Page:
Other reasons listed by people close to the financial industry for rising Inactive bank accounts include ownership of multiple bank accounts by some bank customers, breakdown in bank-customer relationship, Biometric Verification Number (BVN) issues, incomplete account opening documentation and Know Your Customer (KYC) challenges as well as increased efforts against money laundering and other financial frauds by banks and the regulatory authorities.

Meanwhile, some economic pundits have cited economic difficulties and business failures as well as rising job losses as the major causes.

No Hassle

Economic statistics from the CBN for the fourth quarter of 2018 also recently made available for public consumption suggests that there was no dearth of funds in circulation in the review period as implied by rising inactive bank accounts.

According to the CBN, the currency in circulation at the end of December 2018 rose by 20.9 per cent to N2.329trillion compared with the growth of 1.4 per cent at the end of September 2018.

“The development relative to the preceding quarter reflected mainly the 19.4 per cent and 7.5 per cent increase in its currency outside banks and demand deposit components respectively,” the fourth quarter report of the CBN disclosed.

Total deposits at the CBN amounted to N15.7trillion at the end of December 2018, indicating a 6.5 per cent increase above the level at the end of September 2018.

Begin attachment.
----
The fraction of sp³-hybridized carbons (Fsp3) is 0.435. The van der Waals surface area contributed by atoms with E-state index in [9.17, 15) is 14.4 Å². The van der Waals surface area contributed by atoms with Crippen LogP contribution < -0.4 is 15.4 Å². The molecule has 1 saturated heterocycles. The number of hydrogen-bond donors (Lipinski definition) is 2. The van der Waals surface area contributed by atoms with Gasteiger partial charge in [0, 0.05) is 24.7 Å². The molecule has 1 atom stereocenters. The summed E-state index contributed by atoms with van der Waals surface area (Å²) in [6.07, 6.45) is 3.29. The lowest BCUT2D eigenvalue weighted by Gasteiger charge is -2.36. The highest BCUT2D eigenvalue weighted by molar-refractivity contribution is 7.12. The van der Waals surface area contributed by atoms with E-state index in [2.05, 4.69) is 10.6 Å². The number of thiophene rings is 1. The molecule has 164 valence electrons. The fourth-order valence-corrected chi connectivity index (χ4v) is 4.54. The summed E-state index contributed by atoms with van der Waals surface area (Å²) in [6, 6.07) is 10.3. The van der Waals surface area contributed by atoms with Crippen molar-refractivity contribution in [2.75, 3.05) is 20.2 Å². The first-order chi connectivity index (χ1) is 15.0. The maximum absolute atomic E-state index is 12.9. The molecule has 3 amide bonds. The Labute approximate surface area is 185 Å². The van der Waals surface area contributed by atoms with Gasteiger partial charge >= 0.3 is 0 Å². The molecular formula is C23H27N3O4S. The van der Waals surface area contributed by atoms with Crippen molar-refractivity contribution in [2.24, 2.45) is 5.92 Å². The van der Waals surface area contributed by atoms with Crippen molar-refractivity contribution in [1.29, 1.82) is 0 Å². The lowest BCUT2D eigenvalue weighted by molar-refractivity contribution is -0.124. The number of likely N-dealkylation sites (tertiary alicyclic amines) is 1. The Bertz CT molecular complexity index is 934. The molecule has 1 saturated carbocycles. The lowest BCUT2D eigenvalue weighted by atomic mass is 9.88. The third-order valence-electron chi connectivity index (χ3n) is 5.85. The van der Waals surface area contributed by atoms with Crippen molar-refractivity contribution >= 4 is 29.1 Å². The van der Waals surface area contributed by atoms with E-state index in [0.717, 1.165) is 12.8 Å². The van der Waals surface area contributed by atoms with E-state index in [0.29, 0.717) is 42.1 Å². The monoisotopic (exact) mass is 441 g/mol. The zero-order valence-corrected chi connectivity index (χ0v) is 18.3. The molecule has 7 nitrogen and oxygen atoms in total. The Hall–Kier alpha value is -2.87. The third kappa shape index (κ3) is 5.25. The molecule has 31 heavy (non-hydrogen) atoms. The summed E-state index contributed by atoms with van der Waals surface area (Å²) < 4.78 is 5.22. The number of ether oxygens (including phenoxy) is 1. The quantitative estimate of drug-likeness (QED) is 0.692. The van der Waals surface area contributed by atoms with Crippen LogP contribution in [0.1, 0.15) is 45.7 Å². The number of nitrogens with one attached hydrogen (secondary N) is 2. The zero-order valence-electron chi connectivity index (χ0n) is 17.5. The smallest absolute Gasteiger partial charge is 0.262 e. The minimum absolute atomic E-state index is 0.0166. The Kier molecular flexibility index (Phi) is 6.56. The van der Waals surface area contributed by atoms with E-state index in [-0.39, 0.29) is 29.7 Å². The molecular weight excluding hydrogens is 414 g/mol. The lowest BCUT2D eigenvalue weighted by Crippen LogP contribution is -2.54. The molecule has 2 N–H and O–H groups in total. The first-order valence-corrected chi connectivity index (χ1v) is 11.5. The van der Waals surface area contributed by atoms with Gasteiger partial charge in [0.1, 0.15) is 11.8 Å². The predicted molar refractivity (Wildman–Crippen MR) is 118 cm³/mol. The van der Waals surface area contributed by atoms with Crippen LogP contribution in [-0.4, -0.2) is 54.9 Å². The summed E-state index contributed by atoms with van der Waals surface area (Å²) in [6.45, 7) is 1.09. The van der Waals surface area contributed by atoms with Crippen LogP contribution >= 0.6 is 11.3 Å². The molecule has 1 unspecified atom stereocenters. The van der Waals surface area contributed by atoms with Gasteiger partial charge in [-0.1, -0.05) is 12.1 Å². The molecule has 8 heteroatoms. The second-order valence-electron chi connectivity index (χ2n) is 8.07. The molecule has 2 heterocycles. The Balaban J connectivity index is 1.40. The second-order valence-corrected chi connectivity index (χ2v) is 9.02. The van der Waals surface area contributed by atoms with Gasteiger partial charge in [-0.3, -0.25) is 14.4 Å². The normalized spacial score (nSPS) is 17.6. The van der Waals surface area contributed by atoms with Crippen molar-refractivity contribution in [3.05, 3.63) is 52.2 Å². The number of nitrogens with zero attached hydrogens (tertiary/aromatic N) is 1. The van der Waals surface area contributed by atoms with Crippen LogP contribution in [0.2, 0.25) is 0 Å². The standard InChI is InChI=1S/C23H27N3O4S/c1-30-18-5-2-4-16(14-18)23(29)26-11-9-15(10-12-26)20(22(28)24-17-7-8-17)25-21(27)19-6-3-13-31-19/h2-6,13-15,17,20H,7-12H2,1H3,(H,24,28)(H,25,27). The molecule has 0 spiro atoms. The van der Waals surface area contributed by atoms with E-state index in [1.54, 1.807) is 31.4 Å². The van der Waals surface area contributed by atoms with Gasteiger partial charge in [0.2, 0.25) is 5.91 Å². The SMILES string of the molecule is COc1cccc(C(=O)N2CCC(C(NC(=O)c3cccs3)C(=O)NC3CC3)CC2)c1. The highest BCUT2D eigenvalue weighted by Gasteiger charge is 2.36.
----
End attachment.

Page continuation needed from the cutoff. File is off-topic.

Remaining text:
The increase was attributed to 13.0 per cent and 9.5 per cent rise in the other deposits of the private sector and the federal government respectively.

Of the total deposits at the CBN, the shares of the federal government, banks and private sector deposits were 49.6 per cent, 30.6 per cent and 19.8 per cent respectively.

Reserve money rose by 4.9 per cent to N7.135trillion at the end of December 2018, compared with the increase of 7.0 per cent at the end of September 2018. The development reflected the increase in total bank reserves.

On money market development, the CBN disclosed that it was generally stable in the fourth quarter of 2018.

Liquidity was buoyed by inflow from fiscal injections, Federal Government bonds, Nigerian treasury bills and maturing CBN bills.

Outflow, such as the sale of CBN bills, FGN securities and provisioning and settlement for foreign exchange purchases, impacted market liquidity.